Home arrow PHP arrow Page 2 - PHP and JavaScript Interaction: Storing Data in the Client, part 3

Records wanted! Fetching data from tables - PHP

In the final article in our series about using PHP and JavaScript to store data on the client side, we will be building on what we learned about server and client interaction to create a JavaScript-based paginating system.

  1. PHP and JavaScript Interaction: Storing Data in the Client, part 3
  2. Records wanted! Fetching data from tables
  3. Defining data containers: the "createDivs()" function
  4. Showing database records: the "displayRecords()" function
  5. 1 - 2 - 3 Next
  6. Building paging links: the sequel
  7. Building client-based result sets: making PHP and JavaScript interact
By: Alejandro Gervasio
Rating: starstarstarstarstar / 14
May 18, 2005

print this article



Despite the fact that we've discussed in previous articles the significant limitations of storing database records directly in a client's machine (specifically in RAM), there are some situations where this approach might be pretty useful. In small intranet environments, where the volume of data is rather limited, with applications running with controlled software and hardware resources, this method may find its place. However, anything else falling outside this category certainly should be considered inefficient.

Having stated this disclaimer, it's time to look at the JavaScript functions needed to create the paging system. But, wait a minute! In order to paginate records we need to fetch them from a database first, right? So, our first task is to connect to the MySQL server, perform a SELECT query against a database, and populate a JavaScript array with the retrieved data. Let's do it in a procedural way:

$db=mysql_connect('dbhost','user','password') or die('Error connecting to the server'. mysql_error());

mysql_select_db('database') or die('Error selecting database');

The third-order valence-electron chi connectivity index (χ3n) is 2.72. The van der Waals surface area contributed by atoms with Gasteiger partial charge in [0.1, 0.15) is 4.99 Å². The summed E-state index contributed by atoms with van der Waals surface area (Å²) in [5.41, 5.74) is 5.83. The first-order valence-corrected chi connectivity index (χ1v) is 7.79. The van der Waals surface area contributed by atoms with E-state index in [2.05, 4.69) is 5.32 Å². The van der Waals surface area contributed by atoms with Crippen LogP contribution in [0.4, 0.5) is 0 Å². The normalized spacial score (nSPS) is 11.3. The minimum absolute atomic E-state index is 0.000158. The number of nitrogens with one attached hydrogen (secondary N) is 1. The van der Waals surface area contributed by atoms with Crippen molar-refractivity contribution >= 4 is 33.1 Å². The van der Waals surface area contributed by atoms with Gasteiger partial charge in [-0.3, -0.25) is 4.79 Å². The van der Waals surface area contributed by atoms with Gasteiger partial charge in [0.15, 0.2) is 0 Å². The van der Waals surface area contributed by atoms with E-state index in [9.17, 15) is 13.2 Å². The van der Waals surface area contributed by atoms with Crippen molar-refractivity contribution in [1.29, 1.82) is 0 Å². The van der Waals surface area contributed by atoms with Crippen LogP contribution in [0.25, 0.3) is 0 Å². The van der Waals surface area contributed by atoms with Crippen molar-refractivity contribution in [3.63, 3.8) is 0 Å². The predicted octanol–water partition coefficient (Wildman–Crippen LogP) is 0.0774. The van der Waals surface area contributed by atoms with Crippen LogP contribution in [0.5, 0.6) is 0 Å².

$result=mysql_query('SELECT * FROM table') or die('Error performing query');

Now, if things work out just fine, we've hopefully obtained a result set. It's time to invoke our friendly "createJavaSCript()" function, for transferring the records to a JavaScript array, passing as parameters the result set and the name of the array to be generated. Just like this:

echo createJavaScript($result,'rows');

It's that simple. Our records happily reside on the "rows" array, waiting to be processed. Our fetched records are stored in the client, ready to be paginated. Let's define the JavaScript functions.

>>> More PHP Articles          >>> More By Alejandro Gervasio

blog comments powered by Disqus
escort Bursa Bursa escort Antalya eskort


- Hackers Compromise PHP Sites to Launch Attac...
- Red Hat, Zend Form OpenShift PaaS Alliance
- PHP IDE News
- BCD, Zend Extend PHP Partnership
- PHP FAQ Highlight
- PHP Creator Didn't Set Out to Create a Langu...
- PHP Trends Revealed in Zend Study
- PHP: Best Methods for Running Scheduled Jobs
- PHP Array Functions: array_change_key_case
- PHP array_combine Function
- PHP array_chunk Function
- PHP Closures as View Helpers: Lazy-Loading F...
- Using PHP Closures as View Helpers
- PHP File and Operating System Program Execut...
- PHP: Effects of Wrapping Code in Class Const...

Developer Shed Affiliates


Dev Shed Tutorial Topics: